I walked through downtown Nashville which was full of people celebrating, exploring, and having a good time, especially the many bachelorette parties. I went to the very new National Museum of African American Music which kind of felt like a party upon entry thanks to a DJ spinning 90s hip hop and club music. The revelry amazingly could not be heard from the theater that museum goers first walk into for a short film about Black music in America. The exhibitions of the museum took you throughout history explaining gospel music, blues, R&B, hip hop, and beyond. There were so many places where you could really indulge in the history through interactive means: create a Blues song, learn 60s dance moves, and create a rap.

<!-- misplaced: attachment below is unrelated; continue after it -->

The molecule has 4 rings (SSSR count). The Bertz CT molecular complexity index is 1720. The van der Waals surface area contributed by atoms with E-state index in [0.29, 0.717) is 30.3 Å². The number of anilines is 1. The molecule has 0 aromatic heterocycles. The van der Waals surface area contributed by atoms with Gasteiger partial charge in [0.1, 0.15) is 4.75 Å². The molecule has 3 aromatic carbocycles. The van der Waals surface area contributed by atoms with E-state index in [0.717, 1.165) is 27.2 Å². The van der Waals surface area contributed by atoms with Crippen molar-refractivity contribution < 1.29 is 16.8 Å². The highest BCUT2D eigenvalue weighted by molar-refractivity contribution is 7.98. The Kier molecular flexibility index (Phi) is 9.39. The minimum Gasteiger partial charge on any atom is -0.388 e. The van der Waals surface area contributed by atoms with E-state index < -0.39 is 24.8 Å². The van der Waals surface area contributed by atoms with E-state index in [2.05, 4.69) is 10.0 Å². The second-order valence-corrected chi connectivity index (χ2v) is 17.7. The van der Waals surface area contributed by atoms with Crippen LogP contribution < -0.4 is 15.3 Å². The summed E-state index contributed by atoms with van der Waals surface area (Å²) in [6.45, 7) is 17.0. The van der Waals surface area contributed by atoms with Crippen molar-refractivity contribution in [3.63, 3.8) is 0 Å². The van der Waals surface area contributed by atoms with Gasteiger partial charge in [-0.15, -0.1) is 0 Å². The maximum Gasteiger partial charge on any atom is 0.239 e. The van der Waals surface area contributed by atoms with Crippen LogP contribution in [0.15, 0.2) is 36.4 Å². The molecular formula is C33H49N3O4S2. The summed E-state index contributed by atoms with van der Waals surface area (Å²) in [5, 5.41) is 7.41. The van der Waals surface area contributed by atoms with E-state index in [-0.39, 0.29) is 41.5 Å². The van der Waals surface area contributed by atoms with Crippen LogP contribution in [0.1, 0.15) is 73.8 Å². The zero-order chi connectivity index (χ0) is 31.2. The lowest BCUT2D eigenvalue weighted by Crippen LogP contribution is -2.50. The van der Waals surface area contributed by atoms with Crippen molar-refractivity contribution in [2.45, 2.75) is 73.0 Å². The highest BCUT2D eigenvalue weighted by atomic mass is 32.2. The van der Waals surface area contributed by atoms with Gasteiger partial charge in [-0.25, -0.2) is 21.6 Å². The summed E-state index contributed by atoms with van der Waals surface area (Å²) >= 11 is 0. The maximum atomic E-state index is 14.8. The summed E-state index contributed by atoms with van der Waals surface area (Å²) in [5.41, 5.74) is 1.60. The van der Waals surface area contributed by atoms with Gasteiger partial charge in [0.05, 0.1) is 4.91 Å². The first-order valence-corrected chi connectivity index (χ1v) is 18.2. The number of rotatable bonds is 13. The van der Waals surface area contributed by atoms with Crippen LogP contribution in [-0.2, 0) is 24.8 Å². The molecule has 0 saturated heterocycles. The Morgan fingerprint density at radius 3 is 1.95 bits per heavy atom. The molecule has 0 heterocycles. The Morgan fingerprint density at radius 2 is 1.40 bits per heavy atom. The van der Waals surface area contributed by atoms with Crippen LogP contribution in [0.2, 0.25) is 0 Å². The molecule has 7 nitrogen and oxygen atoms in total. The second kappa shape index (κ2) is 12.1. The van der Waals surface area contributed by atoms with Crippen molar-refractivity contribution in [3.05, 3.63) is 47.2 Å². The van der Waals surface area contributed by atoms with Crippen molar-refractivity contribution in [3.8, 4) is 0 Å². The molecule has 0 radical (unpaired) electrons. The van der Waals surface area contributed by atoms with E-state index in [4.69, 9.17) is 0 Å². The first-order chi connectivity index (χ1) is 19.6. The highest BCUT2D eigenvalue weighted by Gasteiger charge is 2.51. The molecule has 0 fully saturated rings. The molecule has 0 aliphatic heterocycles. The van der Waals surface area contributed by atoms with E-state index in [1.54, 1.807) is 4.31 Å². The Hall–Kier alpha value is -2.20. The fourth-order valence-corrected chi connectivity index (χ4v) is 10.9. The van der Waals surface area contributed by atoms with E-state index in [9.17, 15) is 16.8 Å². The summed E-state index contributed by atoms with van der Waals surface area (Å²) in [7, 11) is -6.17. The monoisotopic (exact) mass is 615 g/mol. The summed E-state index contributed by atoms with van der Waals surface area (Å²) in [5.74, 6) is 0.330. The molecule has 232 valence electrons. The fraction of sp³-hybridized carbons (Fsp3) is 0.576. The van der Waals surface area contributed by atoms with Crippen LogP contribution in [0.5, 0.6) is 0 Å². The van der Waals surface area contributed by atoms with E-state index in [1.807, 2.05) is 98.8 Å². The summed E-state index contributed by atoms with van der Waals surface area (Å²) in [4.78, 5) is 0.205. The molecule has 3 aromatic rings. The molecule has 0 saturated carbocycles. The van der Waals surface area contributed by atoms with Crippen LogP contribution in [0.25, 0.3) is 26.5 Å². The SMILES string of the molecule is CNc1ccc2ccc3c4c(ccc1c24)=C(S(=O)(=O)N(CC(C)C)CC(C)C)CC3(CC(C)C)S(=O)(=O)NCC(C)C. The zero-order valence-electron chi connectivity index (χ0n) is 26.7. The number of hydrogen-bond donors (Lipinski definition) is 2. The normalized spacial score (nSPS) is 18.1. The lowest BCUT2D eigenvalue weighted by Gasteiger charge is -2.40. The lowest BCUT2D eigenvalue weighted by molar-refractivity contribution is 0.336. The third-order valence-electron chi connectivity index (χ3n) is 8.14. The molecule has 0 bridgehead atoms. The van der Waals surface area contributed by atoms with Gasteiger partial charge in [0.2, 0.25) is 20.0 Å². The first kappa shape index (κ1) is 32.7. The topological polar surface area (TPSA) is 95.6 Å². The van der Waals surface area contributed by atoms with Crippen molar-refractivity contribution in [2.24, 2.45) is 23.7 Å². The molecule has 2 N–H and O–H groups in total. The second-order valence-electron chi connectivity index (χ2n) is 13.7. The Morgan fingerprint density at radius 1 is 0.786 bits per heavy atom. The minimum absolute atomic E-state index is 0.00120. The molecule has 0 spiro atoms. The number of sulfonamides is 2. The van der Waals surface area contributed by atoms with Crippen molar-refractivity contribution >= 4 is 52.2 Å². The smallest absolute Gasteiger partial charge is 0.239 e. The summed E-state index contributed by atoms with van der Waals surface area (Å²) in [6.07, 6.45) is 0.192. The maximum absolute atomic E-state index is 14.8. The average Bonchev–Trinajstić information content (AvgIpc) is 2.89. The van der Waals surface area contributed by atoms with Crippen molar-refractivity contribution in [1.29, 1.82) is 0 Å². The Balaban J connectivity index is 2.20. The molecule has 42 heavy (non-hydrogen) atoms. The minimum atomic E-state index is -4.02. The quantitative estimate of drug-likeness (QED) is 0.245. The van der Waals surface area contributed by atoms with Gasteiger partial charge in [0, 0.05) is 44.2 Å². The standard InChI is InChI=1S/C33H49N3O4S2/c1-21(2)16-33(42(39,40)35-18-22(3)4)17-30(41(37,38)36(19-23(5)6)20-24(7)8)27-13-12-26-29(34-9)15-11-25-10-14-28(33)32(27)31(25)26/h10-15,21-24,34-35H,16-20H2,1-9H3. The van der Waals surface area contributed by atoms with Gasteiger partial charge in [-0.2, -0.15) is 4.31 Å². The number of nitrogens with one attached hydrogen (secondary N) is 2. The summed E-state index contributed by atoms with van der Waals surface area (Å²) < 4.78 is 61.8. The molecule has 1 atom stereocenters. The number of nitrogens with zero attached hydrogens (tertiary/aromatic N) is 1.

My Friend Jack Daniel

Leaving Nashville, I drove out to the little town of Lynchburg about an hour and a half away to visit the Jack Daniel's Distillery. The visitors center sits in a breath-takingly beautiful hilly area where little creeks wend around you. Visitors taking the walking tour walk up and down these hills to see where all the magic happens, but it's not as big of a place as you would think considering Jack Daniel's very long history and current worldwide market. On the tour, I saw where they burn wood for the charcoal used for mellowing which they just had finished doing. The heat was still radiating from the gigantic oven hood.